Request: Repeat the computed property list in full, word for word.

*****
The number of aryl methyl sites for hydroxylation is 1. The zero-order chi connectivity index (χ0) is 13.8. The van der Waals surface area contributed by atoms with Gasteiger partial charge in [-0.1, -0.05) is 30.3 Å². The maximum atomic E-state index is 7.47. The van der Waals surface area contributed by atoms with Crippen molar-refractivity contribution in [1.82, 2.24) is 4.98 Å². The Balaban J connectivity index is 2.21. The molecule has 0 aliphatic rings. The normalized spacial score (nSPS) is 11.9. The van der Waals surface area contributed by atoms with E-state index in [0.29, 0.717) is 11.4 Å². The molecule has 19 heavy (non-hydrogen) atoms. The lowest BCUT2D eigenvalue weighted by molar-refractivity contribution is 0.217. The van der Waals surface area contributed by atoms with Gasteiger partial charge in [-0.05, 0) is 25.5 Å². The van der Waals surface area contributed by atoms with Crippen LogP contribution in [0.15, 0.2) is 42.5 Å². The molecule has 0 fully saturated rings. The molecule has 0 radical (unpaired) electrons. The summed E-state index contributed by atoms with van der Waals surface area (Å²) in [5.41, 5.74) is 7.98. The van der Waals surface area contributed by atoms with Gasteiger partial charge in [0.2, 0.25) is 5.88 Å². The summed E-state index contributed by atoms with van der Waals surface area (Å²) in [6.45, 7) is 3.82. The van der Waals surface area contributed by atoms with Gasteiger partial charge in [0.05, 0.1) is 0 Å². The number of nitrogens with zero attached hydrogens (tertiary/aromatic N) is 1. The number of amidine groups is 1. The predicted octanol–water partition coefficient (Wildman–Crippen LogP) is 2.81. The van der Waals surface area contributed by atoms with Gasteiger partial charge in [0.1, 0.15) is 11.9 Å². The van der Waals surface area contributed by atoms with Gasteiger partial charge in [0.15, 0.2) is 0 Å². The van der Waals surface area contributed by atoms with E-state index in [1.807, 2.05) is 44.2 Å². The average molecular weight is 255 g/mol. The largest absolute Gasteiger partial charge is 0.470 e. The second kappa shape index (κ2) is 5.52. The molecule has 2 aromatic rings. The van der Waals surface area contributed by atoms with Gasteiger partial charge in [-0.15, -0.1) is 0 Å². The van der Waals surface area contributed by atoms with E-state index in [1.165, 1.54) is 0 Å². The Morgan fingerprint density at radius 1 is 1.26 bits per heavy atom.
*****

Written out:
The number of aryl methyl sites for hydroxylation is 1. The zero-order chi connectivity index (χ0) is 13.8. The van der Waals surface area contributed by atoms with Gasteiger partial charge in [-0.1, -0.05) is 30.3 Å². The maximum atomic E-state index is 7.47. The van der Waals surface area contributed by atoms with Crippen molar-refractivity contribution in [1.82, 2.24) is 4.98 Å². The Balaban J connectivity index is 2.21. The molecule has 0 aliphatic rings. The normalized spacial score (nSPS) is 11.9. The van der Waals surface area contributed by atoms with E-state index in [0.29, 0.717) is 11.4 Å². The molecule has 19 heavy (non-hydrogen) atoms. The lowest BCUT2D eigenvalue weighted by molar-refractivity contribution is 0.217. The van der Waals surface area contributed by atoms with Gasteiger partial charge in [-0.05, 0) is 25.5 Å². The van der Waals surface area contributed by atoms with Crippen LogP contribution in [0.15, 0.2) is 42.5 Å². The molecule has 0 fully saturated rings. The molecule has 0 radical (unpaired) electrons. The summed E-state index contributed by atoms with van der Waals surface area (Å²) in [5.41, 5.74) is 7.98. The van der Waals surface area contributed by atoms with Gasteiger partial charge in [0.2, 0.25) is 5.88 Å². The summed E-state index contributed by atoms with van der Waals surface area (Å²) in [6.45, 7) is 3.82. The van der Waals surface area contributed by atoms with Gasteiger partial charge in [0.05, 0.1) is 0 Å². The number of nitrogens with zero attached hydrogens (tertiary/aromatic N) is 1. The number of amidine groups is 1. The predicted octanol–water partition coefficient (Wildman–Crippen LogP) is 2.81. The van der Waals surface area contributed by atoms with Gasteiger partial charge in [0.1, 0.15) is 11.9 Å². The van der Waals surface area contributed by atoms with Gasteiger partial charge in [0.15, 0.2) is 0 Å². The van der Waals surface area contributed by atoms with E-state index in [1.807, 2.05) is 44.2 Å². The average molecular weight is 255 g/mol. The largest absolute Gasteiger partial charge is 0.470 e. The second kappa shape index (κ2) is 5.52. The molecule has 2 aromatic rings. The van der Waals surface area contributed by atoms with Gasteiger partial charge in [-0.15, -0.1) is 0 Å². The van der Waals surface area contributed by atoms with E-state index in [1.165, 1.54) is 0 Å². The Morgan fingerprint density at radius 1 is 1.26 bits per heavy atom.